I’m working from my home office a lot more these days, so I figured I’d take this opportunity to arrange my environment as I’d like it best. I’m in front of a desktop computer for many hours every day, and I get tired of sitting. Standing is a relief, but I can’t imagine standing for long stretches while working would be any better than sitting. Ideally I want a setup that lets me move around a bit while working and choose either standing or sitting.
I looked into buying an adjustable desk, but the best of those can cost $1600 or more. So I decided on making my own. There are plenty of plans out there on the web for standing desks, but almost none for workstations that let you change between sitting and standing (here’s one). I resolved to take on this project and share with the world what I learned.
My original plan was to create a desk whose surface would raise and lower with an engine lift jack and ride along on drawer slides mounted to the wall. I went as far as buying the drawer slides from Home Depot and a cheap engine lift from Harbor Freight. All of that hardware is still in the original packaging, waiting for another project or perhaps a garage sale (contact me know if you want any of it).
Anyhow, after much more research into different sit-stand options, I stumbled across this handy piece of equipment: the Ergotron LX Sit-Stand Wall Mount LCD Arm. My epiphany was that I didn’t need to adjust the height of my entire desk, just the monitor, along with the keyboard and mouse. The keyboard and mouse could rest on a removable stand on top of the desk surface when in standing mode: much like a full-time standing desk setup.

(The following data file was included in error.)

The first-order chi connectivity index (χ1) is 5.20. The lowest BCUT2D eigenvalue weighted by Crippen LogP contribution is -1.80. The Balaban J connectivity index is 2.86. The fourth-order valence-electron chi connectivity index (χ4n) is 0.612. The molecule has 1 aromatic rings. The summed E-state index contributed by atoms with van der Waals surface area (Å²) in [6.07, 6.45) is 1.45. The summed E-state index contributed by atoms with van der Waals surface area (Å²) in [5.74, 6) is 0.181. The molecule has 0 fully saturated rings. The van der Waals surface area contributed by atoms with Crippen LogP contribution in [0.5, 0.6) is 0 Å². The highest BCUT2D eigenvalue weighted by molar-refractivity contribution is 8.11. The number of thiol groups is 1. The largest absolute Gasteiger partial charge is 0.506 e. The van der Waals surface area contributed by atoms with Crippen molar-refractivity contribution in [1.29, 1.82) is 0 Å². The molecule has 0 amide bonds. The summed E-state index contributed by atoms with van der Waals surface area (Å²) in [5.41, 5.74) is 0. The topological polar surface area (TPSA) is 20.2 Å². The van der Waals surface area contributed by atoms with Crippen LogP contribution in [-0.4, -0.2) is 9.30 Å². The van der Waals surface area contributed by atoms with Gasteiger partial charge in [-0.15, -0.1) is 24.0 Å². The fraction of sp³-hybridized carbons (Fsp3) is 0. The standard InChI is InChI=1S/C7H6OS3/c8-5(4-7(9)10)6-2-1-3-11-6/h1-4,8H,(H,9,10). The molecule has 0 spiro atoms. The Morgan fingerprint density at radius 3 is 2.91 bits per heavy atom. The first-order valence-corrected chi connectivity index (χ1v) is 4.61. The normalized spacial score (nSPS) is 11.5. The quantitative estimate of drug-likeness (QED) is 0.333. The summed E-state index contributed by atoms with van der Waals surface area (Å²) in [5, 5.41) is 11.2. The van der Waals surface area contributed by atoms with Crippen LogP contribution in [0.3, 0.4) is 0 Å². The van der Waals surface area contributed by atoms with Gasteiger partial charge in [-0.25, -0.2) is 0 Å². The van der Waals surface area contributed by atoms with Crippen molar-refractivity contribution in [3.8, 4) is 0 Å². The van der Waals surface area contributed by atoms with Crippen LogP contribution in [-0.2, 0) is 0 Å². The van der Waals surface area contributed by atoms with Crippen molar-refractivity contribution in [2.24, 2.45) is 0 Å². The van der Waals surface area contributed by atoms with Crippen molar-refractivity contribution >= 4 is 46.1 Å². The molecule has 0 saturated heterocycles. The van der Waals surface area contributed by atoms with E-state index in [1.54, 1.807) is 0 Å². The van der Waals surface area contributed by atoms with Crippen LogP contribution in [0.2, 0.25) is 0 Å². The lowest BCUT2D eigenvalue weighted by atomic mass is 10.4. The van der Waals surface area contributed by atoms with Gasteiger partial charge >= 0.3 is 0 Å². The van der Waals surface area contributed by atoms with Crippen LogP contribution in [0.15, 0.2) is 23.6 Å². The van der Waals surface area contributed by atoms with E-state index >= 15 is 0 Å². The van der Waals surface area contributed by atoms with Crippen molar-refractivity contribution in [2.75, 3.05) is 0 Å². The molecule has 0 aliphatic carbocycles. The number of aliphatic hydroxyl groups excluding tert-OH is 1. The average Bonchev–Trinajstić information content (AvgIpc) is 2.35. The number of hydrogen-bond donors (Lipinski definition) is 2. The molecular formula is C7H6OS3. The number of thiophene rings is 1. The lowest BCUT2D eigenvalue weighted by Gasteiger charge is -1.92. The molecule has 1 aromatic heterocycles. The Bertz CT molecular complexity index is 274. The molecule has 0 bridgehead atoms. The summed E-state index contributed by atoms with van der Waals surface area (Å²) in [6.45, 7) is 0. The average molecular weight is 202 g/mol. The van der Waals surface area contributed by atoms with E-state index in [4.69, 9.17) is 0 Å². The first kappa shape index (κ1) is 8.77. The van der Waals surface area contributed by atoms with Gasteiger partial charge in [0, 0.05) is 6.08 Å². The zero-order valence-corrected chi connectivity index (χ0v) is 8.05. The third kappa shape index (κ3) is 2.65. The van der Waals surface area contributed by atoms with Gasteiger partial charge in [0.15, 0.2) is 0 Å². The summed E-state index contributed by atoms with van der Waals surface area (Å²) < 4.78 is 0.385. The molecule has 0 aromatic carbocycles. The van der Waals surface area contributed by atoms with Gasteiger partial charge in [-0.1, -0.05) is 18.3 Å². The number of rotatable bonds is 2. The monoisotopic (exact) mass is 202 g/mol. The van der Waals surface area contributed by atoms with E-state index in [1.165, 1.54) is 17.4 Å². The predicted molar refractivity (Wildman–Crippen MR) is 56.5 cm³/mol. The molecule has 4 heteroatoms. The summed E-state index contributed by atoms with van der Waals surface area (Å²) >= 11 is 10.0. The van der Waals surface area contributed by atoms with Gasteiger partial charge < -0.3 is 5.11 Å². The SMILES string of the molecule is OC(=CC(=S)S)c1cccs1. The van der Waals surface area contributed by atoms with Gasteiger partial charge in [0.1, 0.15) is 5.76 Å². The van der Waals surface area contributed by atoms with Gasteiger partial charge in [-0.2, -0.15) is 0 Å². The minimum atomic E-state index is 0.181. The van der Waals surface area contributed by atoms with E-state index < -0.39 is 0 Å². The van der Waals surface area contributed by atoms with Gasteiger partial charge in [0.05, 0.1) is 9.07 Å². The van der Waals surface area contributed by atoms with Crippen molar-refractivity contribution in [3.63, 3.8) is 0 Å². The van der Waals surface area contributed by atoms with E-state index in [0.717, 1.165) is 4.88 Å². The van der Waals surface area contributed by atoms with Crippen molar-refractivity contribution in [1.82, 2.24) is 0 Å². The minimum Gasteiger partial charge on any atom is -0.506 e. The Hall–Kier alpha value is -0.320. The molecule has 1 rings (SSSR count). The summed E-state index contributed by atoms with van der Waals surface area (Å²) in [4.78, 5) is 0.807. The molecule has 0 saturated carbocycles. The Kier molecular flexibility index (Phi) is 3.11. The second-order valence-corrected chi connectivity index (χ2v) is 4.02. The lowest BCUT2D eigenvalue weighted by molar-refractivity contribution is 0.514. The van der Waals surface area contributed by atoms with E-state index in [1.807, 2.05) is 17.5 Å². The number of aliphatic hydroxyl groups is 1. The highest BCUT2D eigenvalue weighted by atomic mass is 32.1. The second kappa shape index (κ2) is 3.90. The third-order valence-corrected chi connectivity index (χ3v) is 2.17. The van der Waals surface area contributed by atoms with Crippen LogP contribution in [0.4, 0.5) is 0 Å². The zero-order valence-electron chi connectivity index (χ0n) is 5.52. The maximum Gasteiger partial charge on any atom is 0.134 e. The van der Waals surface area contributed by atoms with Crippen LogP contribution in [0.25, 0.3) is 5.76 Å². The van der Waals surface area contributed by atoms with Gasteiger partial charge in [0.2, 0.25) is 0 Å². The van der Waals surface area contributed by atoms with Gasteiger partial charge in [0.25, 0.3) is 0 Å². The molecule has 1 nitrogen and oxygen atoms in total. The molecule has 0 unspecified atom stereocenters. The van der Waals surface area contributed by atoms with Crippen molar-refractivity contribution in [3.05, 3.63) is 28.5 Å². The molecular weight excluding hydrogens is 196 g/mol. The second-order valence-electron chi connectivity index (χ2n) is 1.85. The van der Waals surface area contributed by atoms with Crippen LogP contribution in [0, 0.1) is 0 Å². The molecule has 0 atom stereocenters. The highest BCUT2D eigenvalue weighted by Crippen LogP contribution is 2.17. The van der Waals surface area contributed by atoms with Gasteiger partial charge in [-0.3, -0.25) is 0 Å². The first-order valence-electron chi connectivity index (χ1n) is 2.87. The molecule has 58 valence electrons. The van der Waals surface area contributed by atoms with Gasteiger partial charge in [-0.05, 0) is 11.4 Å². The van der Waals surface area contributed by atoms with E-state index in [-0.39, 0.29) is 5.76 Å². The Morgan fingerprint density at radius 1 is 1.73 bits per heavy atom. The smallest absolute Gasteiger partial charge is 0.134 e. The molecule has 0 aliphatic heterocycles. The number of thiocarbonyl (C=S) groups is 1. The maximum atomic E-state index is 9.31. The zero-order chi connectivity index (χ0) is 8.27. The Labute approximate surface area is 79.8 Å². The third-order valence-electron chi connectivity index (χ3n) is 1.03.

The Ergotron arm allows about 20 inches of vertical adjustment on the fly. This is more than enough for me: I measured my eye level change between sitting in my office chair and standing at about 18 inches.
This arm is designed to be wall-mounted, so if you’re planning to replicate this setup, you will need your desk to be near a wall or something wall-like. Ergotron also makes a desk-mount version of this monitor arm for a few bucks more, which may be easier to mount if you’ve got a sturdy desk. There’s also apparently other hardware available to mount to round poles, and improvising an attachment point for the wall mount bracket shouldn’t be too difficult.
With a little shopping around, I was able to find my monitor arm for $133.20 delivered. Here’s what I got in the box:
I followed the included directions on how to install the monitor arm.You’ll need a few tools, like a stud finder, power drill and drill bit, level, and nut driver or ratcheting socket driver with sockets.
It’s mostly hassle free, but I did run into a couple snags:
1. For some reason, my stud finder, which had previously been reliable, did not give me an accurate position for the wall studs. I wasn’t about to mount this thing directly to drywall, as it would be undergoing a dynamic load. I ended up with all manner of extra pencil lines on the wall, plus a set of new holes. Mr. Clean Magic Eraser did a fantastic job of removing the pencil marks once I was done.